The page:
Eric Hobsbawm, The Age of Revolution: Europe 1789-1848
In thirty four years, their wages were reduced to one eighth.
This phenomenon is not confined to the pages of history books. A similar battle is playing out right now, on the streets of London, between black cab drivers and Uber. In order to become a cabbie, you need “the knowledge,” earned by learning 80 runs across the city, getting at least 60% on two written exams, and passing three oral exams. This can take between three and five years to accomplish. By contrast, becoming an Uber driver in London requires that you have a TfL Private Hire license, and I estimate this to take a minimum of eight weeks. This process includes what TfL calls a “topographical skills assessment“, which (being brutally honest) ensures you are able to read a map.
It is very difficult to find out the earnings of black cab drivers or Uber drivers, because they are self-employed and not required to reveal their earnings to impertinent systems administrators. But the New York Times estimates Uber fares to be about 30% cheaper than black cabs, and Uber extracts a fee upwards of 25% from its drivers. As Daniel Markovits, author of The Meritocracy Trap, points out, a cabbie can earn enough to own a home, provide for his family, and go on holiday. The precarious finances of the Uber driver, on the other hand, are legendary.
Naturally all this enrages the black cab drivers; as with the looms in the dark satanic mills of the 19th century, their previously distributed expertise is becoming concentrated in the machines of capitalists.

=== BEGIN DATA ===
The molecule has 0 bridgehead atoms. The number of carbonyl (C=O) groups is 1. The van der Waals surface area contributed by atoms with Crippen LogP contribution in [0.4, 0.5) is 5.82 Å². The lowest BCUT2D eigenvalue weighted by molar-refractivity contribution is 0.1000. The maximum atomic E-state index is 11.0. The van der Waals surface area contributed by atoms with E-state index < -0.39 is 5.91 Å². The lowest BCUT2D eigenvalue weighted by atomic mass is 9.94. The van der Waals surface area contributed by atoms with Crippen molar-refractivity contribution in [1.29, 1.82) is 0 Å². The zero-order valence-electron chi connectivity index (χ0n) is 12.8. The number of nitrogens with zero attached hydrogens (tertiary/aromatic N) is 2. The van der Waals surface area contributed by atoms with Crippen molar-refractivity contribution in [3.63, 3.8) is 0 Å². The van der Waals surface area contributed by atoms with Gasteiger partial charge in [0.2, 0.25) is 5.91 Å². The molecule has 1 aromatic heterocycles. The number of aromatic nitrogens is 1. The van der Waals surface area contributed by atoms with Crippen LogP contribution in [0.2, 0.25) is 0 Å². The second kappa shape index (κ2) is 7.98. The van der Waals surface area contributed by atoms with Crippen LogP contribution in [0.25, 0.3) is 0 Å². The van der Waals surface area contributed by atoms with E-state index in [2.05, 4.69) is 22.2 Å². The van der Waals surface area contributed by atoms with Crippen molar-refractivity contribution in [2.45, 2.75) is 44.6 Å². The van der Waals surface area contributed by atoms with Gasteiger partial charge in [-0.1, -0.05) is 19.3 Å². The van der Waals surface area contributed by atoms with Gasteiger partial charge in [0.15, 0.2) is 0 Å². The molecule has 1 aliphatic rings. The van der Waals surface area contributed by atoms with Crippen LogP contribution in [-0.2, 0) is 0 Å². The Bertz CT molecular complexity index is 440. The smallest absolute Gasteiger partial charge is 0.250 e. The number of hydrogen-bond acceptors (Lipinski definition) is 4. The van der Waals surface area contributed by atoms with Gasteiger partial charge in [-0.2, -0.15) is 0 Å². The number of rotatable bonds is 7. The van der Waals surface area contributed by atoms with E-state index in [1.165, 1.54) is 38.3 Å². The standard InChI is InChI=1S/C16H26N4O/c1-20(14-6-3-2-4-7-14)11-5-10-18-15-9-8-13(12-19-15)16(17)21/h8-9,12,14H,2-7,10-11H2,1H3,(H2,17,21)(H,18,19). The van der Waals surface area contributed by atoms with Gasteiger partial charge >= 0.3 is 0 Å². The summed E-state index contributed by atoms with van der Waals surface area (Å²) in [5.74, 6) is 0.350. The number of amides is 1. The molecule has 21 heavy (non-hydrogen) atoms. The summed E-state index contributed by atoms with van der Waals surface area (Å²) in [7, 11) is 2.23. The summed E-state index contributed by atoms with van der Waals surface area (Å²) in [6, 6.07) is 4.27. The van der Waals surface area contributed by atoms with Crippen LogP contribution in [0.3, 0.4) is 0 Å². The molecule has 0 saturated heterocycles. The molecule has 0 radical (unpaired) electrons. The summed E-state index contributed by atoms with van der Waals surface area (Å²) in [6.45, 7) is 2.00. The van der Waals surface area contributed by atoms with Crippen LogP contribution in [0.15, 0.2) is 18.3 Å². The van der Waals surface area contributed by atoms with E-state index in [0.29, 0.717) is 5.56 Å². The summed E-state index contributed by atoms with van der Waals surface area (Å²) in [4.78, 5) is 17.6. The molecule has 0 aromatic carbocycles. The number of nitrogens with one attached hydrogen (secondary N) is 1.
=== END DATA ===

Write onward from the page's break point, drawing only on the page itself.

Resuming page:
But this time, there are no looms to smash. Uber has developed not one machine learning algorithm, but so many that their engineers have created a bespoke machine learning service, so teams working on the myriad components of the Uber service can automate them more easily.
So they want to replace you with a machine. Is it any good?
Models used in forecasting have a property called “skill”, which measures how good they are at what they’re intended to do. I’d like you to consider a specific example which, while detailed, is readable enough for a non-technical audience. Amazon Web Services will rent you a machine learning service, which you can bend to your requirements. In this example, Denis Batalov shows how you can use Amazon Machine Learning to predict customer churn from a mobile phone service.
The set uses comparatively few data points, for example how long the customer has had the service, how much they use their phone, how much the service costs and how many times they’ve called Customer Services. The goal of the exercise is to identify those customers most likely to churn, and to stage an automated intervention, buttering the customers up with free minutes, a new handset, etc.
The algorithm is trained first on data where it can see the outcome. Customer x with the following attributes remained a customer, but customer y with these attributes decided to leave. Then, to test its skill, it is shown the data without seeing the outcome. More successful models are selected for evolution, and the remainder are culled. This continues until the returns are diminished to the extent that there’s no more tweaking to be done.
As you can see, 14.5% of customers in the set “churned”. Can the machine identify those who will stay, and those who will leave? Well, it can identify 86% of them. But this is, in practical terms, the same as having no model at all, or (to put it another way) having a model which assumes all customers are loyal but is wrong about 14.5% of them.
However, since losing customers is expensive, and offering butter-ups is (comparatively) cheap, you can tweak the model so that it is more wrong than having no model at all, and yet saves the company $22.15 per customer. Scaled up, this is big money (and a big bonus for the ML developer).